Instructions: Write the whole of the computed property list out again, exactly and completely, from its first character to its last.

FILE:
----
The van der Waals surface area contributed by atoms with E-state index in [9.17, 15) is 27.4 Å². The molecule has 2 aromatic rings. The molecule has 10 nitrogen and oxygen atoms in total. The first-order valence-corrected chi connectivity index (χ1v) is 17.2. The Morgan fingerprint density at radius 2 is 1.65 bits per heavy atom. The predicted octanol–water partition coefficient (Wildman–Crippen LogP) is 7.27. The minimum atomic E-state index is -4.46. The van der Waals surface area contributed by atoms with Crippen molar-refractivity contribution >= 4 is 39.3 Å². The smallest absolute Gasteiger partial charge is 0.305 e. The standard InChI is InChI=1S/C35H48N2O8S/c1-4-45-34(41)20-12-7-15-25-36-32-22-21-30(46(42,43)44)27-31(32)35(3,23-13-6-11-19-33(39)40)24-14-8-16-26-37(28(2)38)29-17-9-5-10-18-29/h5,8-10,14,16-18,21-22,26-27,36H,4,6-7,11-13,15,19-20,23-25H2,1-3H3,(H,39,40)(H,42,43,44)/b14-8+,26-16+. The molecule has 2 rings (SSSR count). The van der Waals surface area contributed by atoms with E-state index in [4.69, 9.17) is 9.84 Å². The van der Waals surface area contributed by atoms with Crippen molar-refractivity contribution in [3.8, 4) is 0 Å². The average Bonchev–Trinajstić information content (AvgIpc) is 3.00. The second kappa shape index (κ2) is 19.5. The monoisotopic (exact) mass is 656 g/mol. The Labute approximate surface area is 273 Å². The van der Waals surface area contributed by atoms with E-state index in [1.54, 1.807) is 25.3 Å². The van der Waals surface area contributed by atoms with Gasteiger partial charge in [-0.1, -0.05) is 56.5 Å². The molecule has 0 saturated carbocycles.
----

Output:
The van der Waals surface area contributed by atoms with E-state index in [9.17, 15) is 27.4 Å². The molecule has 2 aromatic rings. The molecule has 10 nitrogen and oxygen atoms in total. The first-order valence-corrected chi connectivity index (χ1v) is 17.2. The Morgan fingerprint density at radius 2 is 1.65 bits per heavy atom. The predicted octanol–water partition coefficient (Wildman–Crippen LogP) is 7.27. The minimum atomic E-state index is -4.46. The van der Waals surface area contributed by atoms with Crippen molar-refractivity contribution >= 4 is 39.3 Å². The smallest absolute Gasteiger partial charge is 0.305 e. The standard InChI is InChI=1S/C35H48N2O8S/c1-4-45-34(41)20-12-7-15-25-36-32-22-21-30(46(42,43)44)27-31(32)35(3,23-13-6-11-19-33(39)40)24-14-8-16-26-37(28(2)38)29-17-9-5-10-18-29/h5,8-10,14,16-18,21-22,26-27,36H,4,6-7,11-13,15,19-20,23-25H2,1-3H3,(H,39,40)(H,42,43,44)/b14-8+,26-16+. The molecule has 2 rings (SSSR count). The van der Waals surface area contributed by atoms with E-state index in [4.69, 9.17) is 9.84 Å². The van der Waals surface area contributed by atoms with Crippen molar-refractivity contribution in [3.8, 4) is 0 Å². The average Bonchev–Trinajstić information content (AvgIpc) is 3.00. The second kappa shape index (κ2) is 19.5. The monoisotopic (exact) mass is 656 g/mol. The Labute approximate surface area is 273 Å². The van der Waals surface area contributed by atoms with E-state index in [1.54, 1.807) is 25.3 Å². The van der Waals surface area contributed by atoms with Gasteiger partial charge in [-0.1, -0.05) is 56.5 Å². The molecule has 0 saturated carbocycles.